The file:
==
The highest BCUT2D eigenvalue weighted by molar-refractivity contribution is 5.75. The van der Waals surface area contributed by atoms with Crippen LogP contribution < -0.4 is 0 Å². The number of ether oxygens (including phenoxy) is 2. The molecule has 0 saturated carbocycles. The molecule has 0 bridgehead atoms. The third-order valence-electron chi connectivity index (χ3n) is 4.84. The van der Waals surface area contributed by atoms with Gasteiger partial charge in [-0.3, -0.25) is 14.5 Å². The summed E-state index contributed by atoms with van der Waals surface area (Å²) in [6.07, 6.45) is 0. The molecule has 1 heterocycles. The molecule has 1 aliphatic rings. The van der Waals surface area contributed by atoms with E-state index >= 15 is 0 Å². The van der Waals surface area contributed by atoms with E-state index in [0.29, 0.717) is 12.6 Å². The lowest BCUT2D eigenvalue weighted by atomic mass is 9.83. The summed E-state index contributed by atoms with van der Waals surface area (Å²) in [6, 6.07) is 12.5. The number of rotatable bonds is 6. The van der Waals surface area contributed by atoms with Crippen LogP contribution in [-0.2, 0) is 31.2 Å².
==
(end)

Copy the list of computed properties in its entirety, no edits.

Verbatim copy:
The highest BCUT2D eigenvalue weighted by molar-refractivity contribution is 5.75. The van der Waals surface area contributed by atoms with Crippen LogP contribution < -0.4 is 0 Å². The number of ether oxygens (including phenoxy) is 2. The molecule has 0 saturated carbocycles. The molecule has 0 bridgehead atoms. The third-order valence-electron chi connectivity index (χ3n) is 4.84. The van der Waals surface area contributed by atoms with Gasteiger partial charge in [-0.3, -0.25) is 14.5 Å². The summed E-state index contributed by atoms with van der Waals surface area (Å²) in [6.07, 6.45) is 0. The molecule has 1 heterocycles. The molecule has 1 aliphatic rings. The van der Waals surface area contributed by atoms with E-state index >= 15 is 0 Å². The van der Waals surface area contributed by atoms with E-state index in [0.29, 0.717) is 12.6 Å². The lowest BCUT2D eigenvalue weighted by atomic mass is 9.83. The summed E-state index contributed by atoms with van der Waals surface area (Å²) in [6, 6.07) is 12.5. The number of rotatable bonds is 6. The van der Waals surface area contributed by atoms with Crippen LogP contribution in [-0.2, 0) is 31.2 Å².